As it turned out, Dantzler started four of the first 13 games, replacing Patrick Peterson, who had a hamstring injury and was on the COVID-19 reserve list at the time. Then, after Breeland was released for having a verbal altercation with coaches and teammates in practice, Dantzler was inserted into the lineup for the final four games. He said he was “ready when my name was called”.

After the season, Zimmer was let go and replaced by Kevin O’Connell, who will lead the attack. The new defensive coordinator is Ed Donatell. Defensive backs coach Daronte Jones returns after playing that role with the Vikings during Dantzler’s rookie season and then spending 2021 as LSU’s defensive coordinator.

“Last year was kind of a rollercoaster, but I got my confidence back,” Dantzler said. “New team. New start. So I’m ready to show what I can do this year.

Dantzler will most likely face rookie Andrew Booth Jr., a second-round draft pick from Clemson, for the starting job. Booth has been restricted in spring exercises as he continues to recover from hernia surgery in March.

“When we drafted him, I was excited,” Dantzler said. “I was happy to add some firepower in the secondary. Booth, he’s a great player, and I’m going to love competing with him. Whoever starts is what helps the team win at the end of the day. … But it’s going to be a big battle.

Peterson is in line to start at a cornerback position, and more will be known about the other cornerback position in training camp when Booth is likely healthy. Dantzler ran with the first team during spring exercises.

“We like what he sees, the things you know about him, his height, he plays the game well, he’s more experienced,” Donatall said. “So everything is fine.”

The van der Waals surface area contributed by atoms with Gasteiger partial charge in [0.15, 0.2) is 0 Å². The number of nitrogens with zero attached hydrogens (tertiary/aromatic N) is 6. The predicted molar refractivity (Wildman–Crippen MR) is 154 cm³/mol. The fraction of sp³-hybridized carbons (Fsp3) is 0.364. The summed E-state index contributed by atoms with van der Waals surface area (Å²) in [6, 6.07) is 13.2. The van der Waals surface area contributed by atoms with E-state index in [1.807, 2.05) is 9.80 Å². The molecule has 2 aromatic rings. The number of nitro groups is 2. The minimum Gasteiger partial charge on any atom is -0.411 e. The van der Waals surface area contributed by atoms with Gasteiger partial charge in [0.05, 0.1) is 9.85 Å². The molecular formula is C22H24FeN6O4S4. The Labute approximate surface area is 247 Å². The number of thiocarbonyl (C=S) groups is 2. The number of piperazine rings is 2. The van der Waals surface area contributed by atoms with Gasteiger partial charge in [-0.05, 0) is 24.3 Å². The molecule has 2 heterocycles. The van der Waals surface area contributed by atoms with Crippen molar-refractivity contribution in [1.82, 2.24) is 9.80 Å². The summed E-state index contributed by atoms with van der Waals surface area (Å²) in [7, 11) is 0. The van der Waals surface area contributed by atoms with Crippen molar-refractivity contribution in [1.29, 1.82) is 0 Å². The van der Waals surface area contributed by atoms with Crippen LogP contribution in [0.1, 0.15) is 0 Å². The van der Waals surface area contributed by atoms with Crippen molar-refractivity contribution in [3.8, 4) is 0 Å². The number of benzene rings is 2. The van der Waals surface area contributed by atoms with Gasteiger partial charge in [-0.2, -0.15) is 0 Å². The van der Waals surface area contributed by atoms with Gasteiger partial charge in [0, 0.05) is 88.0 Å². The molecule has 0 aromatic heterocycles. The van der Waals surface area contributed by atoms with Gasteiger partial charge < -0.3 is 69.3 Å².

Along with adjusting to a new coaching staff, Danztler has a new number. After wearing 27 in his first two seasons with the Vikings, he switched to his old number 3 at Mississippi State.

Former NFL cornerback Terrell Buckley, shown Thursday, July 30, 2020, wears a t-shirt referencing Minnesota Vikings rookie cornerback Cameron Dantzler, whose nickname is “The Needle.” Buckley, now a cornerbacks coach at Mississippi, previously held that position with Mississippi State and coached Dantzler before being taken by the Vikings in the third round of the April 2020 draft. (Courtesy Terrell Buckley ) Punter Jordan Berry wore 3 last year but agreed to give it up for modest compensation. Berry, who moved up to 16, said his only requirement was that Dantzler had to pay 10 to 12 family members to get No. 16 Vikings jerseys with “Berry” on the back. It should cost a few thousand dollars.

“I asked Jordan about it, and he’s a great guy and he gave me 3 to bring back that swagger I had in college,” Dantzler said.

Perhaps the return of #3 could help market the moniker “The Needle” as well. In early 2020, before Dantzler was drafted and before rules changed in 2021 allowing NFL defensive backs to wear single-digit numbers, Dantzler had custom t-shirts made with his initials and nickname. spelled “Needl3”. Sales of the shirts benefited the child hunger charity No Kid Hungry, and former NFL cornerback Terrell Buckley, who was Dantzler’s varsity coach, said he bought some various.